Online Legal Resources


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Online Legal Resources

  1. 1. TEN ESSENTIAL (AND FREE) ONLINE LEGAL RESOURCES Some of the best legal resources online are also free. Listed below are ten of the most useful free websites. These sites cover a variety of topics from legislative history to municipal codes. Looking for other useful free legal research websites? The Reference Desk is available to discuss no-cost legal research. 1. GPO ACCESS The Government Printing Office (GPO) contains a wealth of executive and legislative resources. It is possible to browse and search the United States Code, Statutes at Large, the Federal Register, and the Code of Federal Regulations, along with many other federal resources. 2. Thomas THOMAS is an excellent website for tracing federal legislative history. Beginning with the 101st Congress, (1989-1990) a bill’s evolution through Congress can be tracked. Full text of House and Senate Bills as well as amendments and progress of a bill are easily summarized at THOMAS. 2. Findlaw Findlaw, owned by Thomson West, offers a wide collection of free legal resources and links. The United States Code, recent Supreme Court decisions, forms, and links to state laws are some of the many resources available on Findlaw. 4. Google Books and Google Scholar and In addition to revolutionizing Internet searching, Google is also changing libraries. Depending on the copyright status of a book, Google allows you to read either full text or snippets of text from a book. Simarily, Google Scholar allows you to search scholarly publications. While not all of these publications are available in full text, it is still a great way to find citations to useful articles or books. 5. Martindale Martindale Hubbell is the premier source of attorney profiles. This wealth of information is reproduced, in limited form, for free on The amount of information in each listing will vary by attorney, but may contain areas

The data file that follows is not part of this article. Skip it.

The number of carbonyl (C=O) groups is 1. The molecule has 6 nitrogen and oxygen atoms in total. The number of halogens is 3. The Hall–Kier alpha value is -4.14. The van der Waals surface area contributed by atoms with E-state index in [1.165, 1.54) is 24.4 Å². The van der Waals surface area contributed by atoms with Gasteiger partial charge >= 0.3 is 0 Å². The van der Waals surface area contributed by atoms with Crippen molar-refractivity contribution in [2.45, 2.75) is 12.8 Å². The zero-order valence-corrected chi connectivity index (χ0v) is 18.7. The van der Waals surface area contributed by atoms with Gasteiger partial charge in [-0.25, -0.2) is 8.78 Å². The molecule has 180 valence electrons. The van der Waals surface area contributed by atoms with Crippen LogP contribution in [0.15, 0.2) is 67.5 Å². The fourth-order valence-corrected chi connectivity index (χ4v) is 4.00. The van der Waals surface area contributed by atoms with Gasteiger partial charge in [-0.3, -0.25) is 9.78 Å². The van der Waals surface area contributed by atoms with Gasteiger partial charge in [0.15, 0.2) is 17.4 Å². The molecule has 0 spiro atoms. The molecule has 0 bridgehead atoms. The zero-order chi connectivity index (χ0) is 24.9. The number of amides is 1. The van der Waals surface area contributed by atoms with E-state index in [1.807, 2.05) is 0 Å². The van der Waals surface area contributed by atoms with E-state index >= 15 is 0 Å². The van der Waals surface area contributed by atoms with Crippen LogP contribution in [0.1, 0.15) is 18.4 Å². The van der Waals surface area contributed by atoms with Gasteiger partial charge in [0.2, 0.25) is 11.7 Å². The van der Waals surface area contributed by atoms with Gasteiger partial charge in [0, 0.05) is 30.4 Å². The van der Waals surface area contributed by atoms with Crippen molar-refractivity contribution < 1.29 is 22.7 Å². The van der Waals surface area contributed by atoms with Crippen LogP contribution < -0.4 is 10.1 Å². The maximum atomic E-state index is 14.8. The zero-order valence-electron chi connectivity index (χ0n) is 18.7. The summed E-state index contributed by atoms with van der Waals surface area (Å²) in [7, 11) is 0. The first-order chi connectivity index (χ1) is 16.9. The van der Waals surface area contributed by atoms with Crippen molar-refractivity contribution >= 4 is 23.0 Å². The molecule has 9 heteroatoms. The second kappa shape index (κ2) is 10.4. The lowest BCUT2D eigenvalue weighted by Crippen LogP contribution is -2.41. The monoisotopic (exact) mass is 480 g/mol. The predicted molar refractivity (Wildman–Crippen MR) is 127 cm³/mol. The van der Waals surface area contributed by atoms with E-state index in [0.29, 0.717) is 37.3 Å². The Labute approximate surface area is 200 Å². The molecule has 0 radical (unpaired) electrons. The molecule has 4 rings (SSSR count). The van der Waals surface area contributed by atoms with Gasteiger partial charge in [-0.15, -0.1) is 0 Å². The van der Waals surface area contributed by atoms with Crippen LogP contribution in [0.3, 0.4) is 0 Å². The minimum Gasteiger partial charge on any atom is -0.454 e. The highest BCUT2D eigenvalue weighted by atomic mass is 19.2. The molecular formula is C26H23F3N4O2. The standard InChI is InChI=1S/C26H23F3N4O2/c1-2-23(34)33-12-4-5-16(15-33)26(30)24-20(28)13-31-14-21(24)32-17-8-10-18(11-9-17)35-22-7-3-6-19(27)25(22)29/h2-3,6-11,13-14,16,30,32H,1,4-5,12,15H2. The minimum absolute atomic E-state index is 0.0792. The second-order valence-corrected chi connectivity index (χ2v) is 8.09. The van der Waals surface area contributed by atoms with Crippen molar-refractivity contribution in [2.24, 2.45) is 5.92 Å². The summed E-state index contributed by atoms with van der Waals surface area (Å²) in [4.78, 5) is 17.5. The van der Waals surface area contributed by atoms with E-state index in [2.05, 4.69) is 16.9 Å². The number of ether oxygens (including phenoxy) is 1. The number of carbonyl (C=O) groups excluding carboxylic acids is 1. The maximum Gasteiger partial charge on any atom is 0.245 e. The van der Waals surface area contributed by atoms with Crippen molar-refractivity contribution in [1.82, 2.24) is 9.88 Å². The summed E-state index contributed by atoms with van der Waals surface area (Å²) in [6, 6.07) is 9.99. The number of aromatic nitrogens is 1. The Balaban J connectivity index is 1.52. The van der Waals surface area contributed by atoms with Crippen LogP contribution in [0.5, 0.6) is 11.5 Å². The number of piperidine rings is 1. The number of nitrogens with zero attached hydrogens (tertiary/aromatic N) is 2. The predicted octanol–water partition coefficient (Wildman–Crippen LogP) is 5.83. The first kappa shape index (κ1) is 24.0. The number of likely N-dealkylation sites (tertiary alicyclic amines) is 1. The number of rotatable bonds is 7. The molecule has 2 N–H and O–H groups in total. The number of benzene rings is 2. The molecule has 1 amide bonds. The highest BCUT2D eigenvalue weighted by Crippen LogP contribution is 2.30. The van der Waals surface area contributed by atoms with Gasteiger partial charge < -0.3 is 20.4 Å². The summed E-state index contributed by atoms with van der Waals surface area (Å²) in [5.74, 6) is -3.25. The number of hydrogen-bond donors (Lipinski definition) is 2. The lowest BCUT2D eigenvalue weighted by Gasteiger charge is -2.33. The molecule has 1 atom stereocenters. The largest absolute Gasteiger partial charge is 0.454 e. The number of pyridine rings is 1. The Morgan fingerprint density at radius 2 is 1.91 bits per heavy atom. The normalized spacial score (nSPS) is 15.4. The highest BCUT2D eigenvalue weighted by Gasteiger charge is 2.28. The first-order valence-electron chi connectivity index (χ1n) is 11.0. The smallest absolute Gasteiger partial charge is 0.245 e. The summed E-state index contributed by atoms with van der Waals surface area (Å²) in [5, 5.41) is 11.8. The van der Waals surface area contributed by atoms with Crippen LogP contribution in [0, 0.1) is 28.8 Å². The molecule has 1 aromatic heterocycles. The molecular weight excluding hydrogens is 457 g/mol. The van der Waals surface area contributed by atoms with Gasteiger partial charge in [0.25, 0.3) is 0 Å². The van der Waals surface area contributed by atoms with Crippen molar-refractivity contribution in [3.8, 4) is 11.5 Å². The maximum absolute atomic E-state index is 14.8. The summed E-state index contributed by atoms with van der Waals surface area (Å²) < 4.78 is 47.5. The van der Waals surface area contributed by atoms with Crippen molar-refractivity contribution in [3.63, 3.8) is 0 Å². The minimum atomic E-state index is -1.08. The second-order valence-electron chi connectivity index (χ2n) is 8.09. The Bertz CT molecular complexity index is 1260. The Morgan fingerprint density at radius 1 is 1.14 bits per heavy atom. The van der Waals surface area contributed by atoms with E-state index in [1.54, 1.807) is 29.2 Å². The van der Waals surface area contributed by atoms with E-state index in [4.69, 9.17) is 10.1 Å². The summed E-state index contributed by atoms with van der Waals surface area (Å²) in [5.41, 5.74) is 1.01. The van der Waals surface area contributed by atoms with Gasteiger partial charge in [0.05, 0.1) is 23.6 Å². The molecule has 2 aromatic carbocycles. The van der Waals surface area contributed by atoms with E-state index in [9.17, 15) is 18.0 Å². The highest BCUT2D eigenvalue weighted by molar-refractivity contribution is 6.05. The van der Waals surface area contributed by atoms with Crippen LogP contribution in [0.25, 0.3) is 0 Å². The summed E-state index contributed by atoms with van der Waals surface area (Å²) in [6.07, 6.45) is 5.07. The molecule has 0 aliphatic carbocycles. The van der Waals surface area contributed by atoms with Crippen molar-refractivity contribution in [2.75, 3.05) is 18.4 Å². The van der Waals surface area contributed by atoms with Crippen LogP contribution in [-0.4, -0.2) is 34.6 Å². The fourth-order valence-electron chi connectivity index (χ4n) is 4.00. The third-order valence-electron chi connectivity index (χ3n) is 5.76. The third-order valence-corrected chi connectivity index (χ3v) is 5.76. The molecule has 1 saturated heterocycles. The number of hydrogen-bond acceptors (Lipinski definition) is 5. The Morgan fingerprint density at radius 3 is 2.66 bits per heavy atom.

2. 2. of specialty, date of birth, undergraduate school, law school attended, and year admitted to the bar. Finally Martindale also includes a peer review rating of the attorney in select profiles. 6. Congressional Research Service (CRS) Reports CRS reports are non-partisan research reports written for members of Congress by a division of the Library of Congress. The reports cover a wide variety of issues that are faced by Congress. Unfortunately, the Library of Congress does not publish these valuable reports directly, but the University of Maryland Thurgood Marshall Law Library has posted many of them online. 7. Municode collects ordinances from throughout the United States. Searching through multiple codes is only available via paid subscription, but you can search individual municipal codes for free. 8. A Century of Lawmaking for a New Nation, U.S. Congressional Documents and Debates. (1774 – 1875) The Century of Lawmaking by the Library of Congress is a valuable first stop in historical legal research. Among the many unique free resources available are: Statutes at Large (1789 – 1875) Journals of the House and Senate (1789- 1875) Journals of the Continental Congress (1774-1789) Letters to Delegates of Congress (1774-1789) 9. A Taxonomy of Legal Blogs Legal blogs are a great way to stay up to date with both developments in the law and legal scholarship. Ian Best’s Taxonomy of Legal Blogs has categorized hundreds of legal blogs from attorneys, judges, professors, and law students. 10. SSRN Legal Scholarship Network Looking for free scholarly articles or articles available before they are published in a journal? SSRN’s online publication allows authors to disseminate their work faster than the traditional law journal system. Compiled by Tom Hemstock 5/29/07